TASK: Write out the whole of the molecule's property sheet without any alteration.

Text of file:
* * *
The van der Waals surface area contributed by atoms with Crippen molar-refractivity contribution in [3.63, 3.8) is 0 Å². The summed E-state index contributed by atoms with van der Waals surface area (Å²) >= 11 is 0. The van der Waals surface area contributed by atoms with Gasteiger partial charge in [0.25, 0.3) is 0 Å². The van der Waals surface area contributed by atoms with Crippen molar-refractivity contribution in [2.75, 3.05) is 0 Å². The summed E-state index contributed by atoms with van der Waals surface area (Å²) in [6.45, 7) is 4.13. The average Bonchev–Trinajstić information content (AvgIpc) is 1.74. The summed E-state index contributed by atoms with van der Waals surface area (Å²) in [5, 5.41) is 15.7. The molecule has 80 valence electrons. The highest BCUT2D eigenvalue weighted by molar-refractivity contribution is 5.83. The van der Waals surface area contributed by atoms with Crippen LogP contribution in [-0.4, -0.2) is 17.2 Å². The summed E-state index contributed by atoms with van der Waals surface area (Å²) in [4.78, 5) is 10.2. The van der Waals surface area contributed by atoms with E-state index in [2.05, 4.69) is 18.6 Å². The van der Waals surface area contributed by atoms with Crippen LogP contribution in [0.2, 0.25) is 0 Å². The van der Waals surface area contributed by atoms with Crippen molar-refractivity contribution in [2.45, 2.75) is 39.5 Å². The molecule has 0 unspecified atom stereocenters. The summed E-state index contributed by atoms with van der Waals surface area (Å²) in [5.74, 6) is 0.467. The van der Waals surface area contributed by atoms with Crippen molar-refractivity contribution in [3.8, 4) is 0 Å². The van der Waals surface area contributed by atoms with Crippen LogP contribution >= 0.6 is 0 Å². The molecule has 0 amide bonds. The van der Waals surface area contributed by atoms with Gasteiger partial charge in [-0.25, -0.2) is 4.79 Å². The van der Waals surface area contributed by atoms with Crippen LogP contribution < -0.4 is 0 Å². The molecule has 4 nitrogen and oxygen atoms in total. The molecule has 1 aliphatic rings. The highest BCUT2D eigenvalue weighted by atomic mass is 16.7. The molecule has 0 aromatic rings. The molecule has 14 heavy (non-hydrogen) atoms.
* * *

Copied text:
The van der Waals surface area contributed by atoms with Crippen molar-refractivity contribution in [3.63, 3.8) is 0 Å². The summed E-state index contributed by atoms with van der Waals surface area (Å²) >= 11 is 0. The van der Waals surface area contributed by atoms with Gasteiger partial charge in [0.25, 0.3) is 0 Å². The van der Waals surface area contributed by atoms with Crippen molar-refractivity contribution in [2.75, 3.05) is 0 Å². The summed E-state index contributed by atoms with van der Waals surface area (Å²) in [6.45, 7) is 4.13. The average Bonchev–Trinajstić information content (AvgIpc) is 1.74. The summed E-state index contributed by atoms with van der Waals surface area (Å²) in [5, 5.41) is 15.7. The molecule has 80 valence electrons. The highest BCUT2D eigenvalue weighted by molar-refractivity contribution is 5.83. The van der Waals surface area contributed by atoms with Crippen LogP contribution in [-0.4, -0.2) is 17.2 Å². The summed E-state index contributed by atoms with van der Waals surface area (Å²) in [4.78, 5) is 10.2. The van der Waals surface area contributed by atoms with E-state index in [2.05, 4.69) is 18.6 Å². The van der Waals surface area contributed by atoms with Crippen LogP contribution in [0.2, 0.25) is 0 Å². The van der Waals surface area contributed by atoms with Crippen molar-refractivity contribution in [2.45, 2.75) is 39.5 Å². The molecule has 0 unspecified atom stereocenters. The summed E-state index contributed by atoms with van der Waals surface area (Å²) in [5.74, 6) is 0.467. The van der Waals surface area contributed by atoms with Crippen molar-refractivity contribution in [3.8, 4) is 0 Å². The van der Waals surface area contributed by atoms with Crippen LogP contribution >= 0.6 is 0 Å². The molecule has 0 amide bonds. The van der Waals surface area contributed by atoms with Gasteiger partial charge in [-0.25, -0.2) is 4.79 Å². The van der Waals surface area contributed by atoms with Crippen LogP contribution < -0.4 is 0 Å². The molecule has 4 nitrogen and oxygen atoms in total. The molecule has 1 aliphatic rings. The highest BCUT2D eigenvalue weighted by atomic mass is 16.7. The molecule has 0 aromatic rings. The molecule has 14 heavy (non-hydrogen) atoms.